“We didn’t have to deal with traffic other than where we crossed streets, and because we were building in an old rail corridor, there were almost no utilities to deal with,” says Memmott. He said because the S-Line crosses a state road (S.R. 89, or State Street) and passes through two municipalities, Salt Lake and South Salt Lake City, coordinating information and scheduling was the greatest challenge.

Salt Lake City Councilman Soren Simonsen, an architect and urban planner by trade and an early proponent of the streetcar concept, notes that many of the neighborhoods the S-Line traverses were built around access to the city’s original streetcar lines, and the city was already seeing new development and growth related to the line.

Simonsen says he felt the S-Line was meeting the needs of the community, which were spelled out in meetings with residents and city officials in 2006.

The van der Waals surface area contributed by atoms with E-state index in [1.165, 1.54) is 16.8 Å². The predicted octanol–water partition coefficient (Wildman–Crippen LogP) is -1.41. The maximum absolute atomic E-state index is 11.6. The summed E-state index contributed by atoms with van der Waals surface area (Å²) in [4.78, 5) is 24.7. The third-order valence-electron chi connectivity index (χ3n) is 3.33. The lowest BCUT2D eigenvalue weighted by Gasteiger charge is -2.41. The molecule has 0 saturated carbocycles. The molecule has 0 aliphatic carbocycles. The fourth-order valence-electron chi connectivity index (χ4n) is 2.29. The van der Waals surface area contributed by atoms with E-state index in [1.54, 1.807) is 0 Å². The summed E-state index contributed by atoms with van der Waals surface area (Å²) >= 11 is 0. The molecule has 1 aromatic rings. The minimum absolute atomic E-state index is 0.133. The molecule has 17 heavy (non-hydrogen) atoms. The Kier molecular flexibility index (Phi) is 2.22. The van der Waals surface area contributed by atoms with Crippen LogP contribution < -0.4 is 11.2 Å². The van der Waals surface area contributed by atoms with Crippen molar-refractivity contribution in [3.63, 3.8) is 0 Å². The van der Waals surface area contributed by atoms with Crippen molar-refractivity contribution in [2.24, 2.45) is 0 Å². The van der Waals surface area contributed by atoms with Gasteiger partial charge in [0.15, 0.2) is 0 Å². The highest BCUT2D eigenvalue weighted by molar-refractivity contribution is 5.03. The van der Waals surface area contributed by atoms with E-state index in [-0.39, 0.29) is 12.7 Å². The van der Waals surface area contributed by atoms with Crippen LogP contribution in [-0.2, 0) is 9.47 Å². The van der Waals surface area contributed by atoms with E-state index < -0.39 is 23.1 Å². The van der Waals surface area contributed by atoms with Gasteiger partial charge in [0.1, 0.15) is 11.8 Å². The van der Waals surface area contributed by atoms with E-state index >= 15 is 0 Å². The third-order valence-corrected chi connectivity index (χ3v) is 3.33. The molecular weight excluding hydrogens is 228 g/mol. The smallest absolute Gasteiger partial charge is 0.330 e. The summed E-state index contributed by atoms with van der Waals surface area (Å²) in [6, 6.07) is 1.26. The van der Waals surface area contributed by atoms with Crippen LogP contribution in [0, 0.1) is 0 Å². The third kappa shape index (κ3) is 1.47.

“This was originally considered for a light rail extension but the residents said they wanted something different. Something lower speed that had walking and biking paths, that would connect to other transit options and that had numerous stops for residents to access. I think we’ve accomplished those goals,” Simonsen says.

S-Line Project Team

Owner: Utah Transit Authority

Design Engineering: HDR

Construction/engineering: Stacy and Witbeck